In this sentence, I chose to use passive voice to keep the focus on Koa, rather than switch to the pirates. I could have broken the sentence into two, but that would have changed the weight of the paragraph. Since the first two sentences of the query introduce the two POV characters, I wanted them to have equal weight. Giving one character more sentences would have thrown off the balance between them.

Using passive voice is acceptable if you want to keep the focus on the recipient or if the party performing the action is unimportant or unknown.

John was mugged. Passive voice. We don’t know who mugged John.
The papers were lost. Passive voice. We don’t know who lost the papers.

Correctly using Linking verbs

Overuse of linking verbs can lead to pages of static descriptions and characters who do nothing.

Writing bloggers will tell you to combat this with “active settings” or similar devices. For example,

The wall was tall. becomes The wall loomed over us.

However, active settings can also be overdone. Consider:

It was raining the day they brought John’s body home.

The amateur rewrite might try:
Rain poured from the sky the day they brought John’s body home. (Which sounds ridiculous, where else would rain come from?)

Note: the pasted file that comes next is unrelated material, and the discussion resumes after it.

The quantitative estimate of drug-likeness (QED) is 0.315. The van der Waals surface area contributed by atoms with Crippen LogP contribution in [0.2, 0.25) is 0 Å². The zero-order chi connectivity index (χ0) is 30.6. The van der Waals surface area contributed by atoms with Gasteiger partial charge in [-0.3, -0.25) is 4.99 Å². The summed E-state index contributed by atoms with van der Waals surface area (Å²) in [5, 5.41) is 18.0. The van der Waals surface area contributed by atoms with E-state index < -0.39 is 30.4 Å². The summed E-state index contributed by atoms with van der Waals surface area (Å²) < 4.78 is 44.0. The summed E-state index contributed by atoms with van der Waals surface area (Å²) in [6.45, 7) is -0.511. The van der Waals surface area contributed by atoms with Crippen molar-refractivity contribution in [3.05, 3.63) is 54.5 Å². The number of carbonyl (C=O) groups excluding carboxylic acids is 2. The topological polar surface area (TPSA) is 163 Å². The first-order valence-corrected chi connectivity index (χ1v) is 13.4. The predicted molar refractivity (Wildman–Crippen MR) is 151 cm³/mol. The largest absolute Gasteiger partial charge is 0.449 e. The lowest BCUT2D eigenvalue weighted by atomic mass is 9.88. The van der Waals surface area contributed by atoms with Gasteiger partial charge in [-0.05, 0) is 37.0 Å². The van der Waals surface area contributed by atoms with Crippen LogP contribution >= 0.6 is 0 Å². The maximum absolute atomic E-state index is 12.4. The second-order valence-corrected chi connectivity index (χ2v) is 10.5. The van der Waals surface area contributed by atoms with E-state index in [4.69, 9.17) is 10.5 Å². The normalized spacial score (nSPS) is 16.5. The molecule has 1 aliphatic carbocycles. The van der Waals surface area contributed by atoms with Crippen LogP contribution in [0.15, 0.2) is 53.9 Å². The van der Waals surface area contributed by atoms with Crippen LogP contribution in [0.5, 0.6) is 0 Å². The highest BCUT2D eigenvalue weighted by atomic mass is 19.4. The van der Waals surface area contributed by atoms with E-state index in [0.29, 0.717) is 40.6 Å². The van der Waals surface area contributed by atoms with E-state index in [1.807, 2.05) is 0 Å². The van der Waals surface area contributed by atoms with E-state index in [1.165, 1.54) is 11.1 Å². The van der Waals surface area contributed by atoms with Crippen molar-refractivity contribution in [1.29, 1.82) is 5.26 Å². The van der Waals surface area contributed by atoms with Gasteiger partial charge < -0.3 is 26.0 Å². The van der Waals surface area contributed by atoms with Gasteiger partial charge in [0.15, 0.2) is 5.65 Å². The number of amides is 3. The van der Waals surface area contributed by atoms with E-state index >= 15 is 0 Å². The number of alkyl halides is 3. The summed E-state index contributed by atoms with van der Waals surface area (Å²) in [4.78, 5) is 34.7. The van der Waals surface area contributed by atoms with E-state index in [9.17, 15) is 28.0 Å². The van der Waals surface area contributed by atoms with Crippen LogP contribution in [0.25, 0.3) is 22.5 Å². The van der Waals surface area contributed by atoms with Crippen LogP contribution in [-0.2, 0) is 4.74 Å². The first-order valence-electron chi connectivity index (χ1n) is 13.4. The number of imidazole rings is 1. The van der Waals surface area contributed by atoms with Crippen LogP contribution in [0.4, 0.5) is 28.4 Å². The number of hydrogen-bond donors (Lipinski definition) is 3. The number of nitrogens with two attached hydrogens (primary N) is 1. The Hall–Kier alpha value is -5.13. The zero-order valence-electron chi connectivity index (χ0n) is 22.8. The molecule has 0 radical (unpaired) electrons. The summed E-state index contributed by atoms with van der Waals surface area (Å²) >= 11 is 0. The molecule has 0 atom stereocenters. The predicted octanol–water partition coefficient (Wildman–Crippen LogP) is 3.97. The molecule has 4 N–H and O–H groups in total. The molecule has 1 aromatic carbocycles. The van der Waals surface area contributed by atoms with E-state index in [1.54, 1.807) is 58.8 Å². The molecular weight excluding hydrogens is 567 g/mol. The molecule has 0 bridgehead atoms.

Rain soaked into our bones the day they brought John’s body home. (ick, overly dramatic and sounds like writing pa-twey!)

There’s nothing wrong with “It was raining.” It sounds natural because this is the way people actually speak. Avoiding all linking verbs will leave your prose sounding overworked and unnatural.

Correctly using Progressive tenses

Unless you are overusing this construction, there is no reason to eliminate progressive tenses from your writing.

Everyone has a demon. Mine is sitting in a beat up leather recliner smoking a menthol.

In this sentence, the demon is already sitting in the chair when the narration begins. Eliminating the “is” would change the meaning of the sentence. Again, there is nothing wrong with using forms of “to be.”

Stop demonizing was and is

Forms of the verb “to be” have a place in your writing. Progressive tenses, linking verbs, and even passive voice are tools in your writing arsenal. All three are useful and should not be thoughtlessly eliminated. Examine each instance and see if you are using them correctly, and that you are achieving the desired effect. Rather than demonizing “to be,” master its use and take your writing to the next level.

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M.L. Keller is a freelance writer and editor. Her blog "The Manuscript Shredder" is focused on helping emerging writers hone their craft.